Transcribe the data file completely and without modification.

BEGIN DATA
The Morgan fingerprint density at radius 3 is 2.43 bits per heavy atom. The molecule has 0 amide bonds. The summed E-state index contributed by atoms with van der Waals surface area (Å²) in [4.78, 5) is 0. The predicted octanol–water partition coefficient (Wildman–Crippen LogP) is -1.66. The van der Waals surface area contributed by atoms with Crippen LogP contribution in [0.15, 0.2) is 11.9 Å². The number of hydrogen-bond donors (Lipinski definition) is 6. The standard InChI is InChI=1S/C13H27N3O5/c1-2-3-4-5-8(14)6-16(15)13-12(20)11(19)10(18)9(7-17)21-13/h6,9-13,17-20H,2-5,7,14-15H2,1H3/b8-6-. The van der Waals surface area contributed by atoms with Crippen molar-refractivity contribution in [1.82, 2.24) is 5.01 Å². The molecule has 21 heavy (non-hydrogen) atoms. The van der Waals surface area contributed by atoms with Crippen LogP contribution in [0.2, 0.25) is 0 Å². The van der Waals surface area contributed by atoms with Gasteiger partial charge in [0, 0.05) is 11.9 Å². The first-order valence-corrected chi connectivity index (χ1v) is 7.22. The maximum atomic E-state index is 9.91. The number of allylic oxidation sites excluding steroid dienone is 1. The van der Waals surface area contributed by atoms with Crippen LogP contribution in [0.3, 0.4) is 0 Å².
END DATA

The Morgan fingerprint density at radius 3 is 2.43 bits per heavy atom. The molecule has 0 amide bonds. The summed E-state index contributed by atoms with van der Waals surface area (Å²) in [4.78, 5) is 0. The predicted octanol–water partition coefficient (Wildman–Crippen LogP) is -1.66. The van der Waals surface area contributed by atoms with Crippen LogP contribution in [0.15, 0.2) is 11.9 Å². The number of hydrogen-bond donors (Lipinski definition) is 6. The standard InChI is InChI=1S/C13H27N3O5/c1-2-3-4-5-8(14)6-16(15)13-12(20)11(19)10(18)9(7-17)21-13/h6,9-13,17-20H,2-5,7,14-15H2,1H3/b8-6-. The van der Waals surface area contributed by atoms with Crippen molar-refractivity contribution in [1.82, 2.24) is 5.01 Å². The molecule has 21 heavy (non-hydrogen) atoms. The van der Waals surface area contributed by atoms with Crippen LogP contribution in [0.2, 0.25) is 0 Å². The van der Waals surface area contributed by atoms with Gasteiger partial charge in [0, 0.05) is 11.9 Å². The first-order valence-corrected chi connectivity index (χ1v) is 7.22. The maximum atomic E-state index is 9.91. The number of allylic oxidation sites excluding steroid dienone is 1. The van der Waals surface area contributed by atoms with Crippen LogP contribution in [0.3, 0.4) is 0 Å².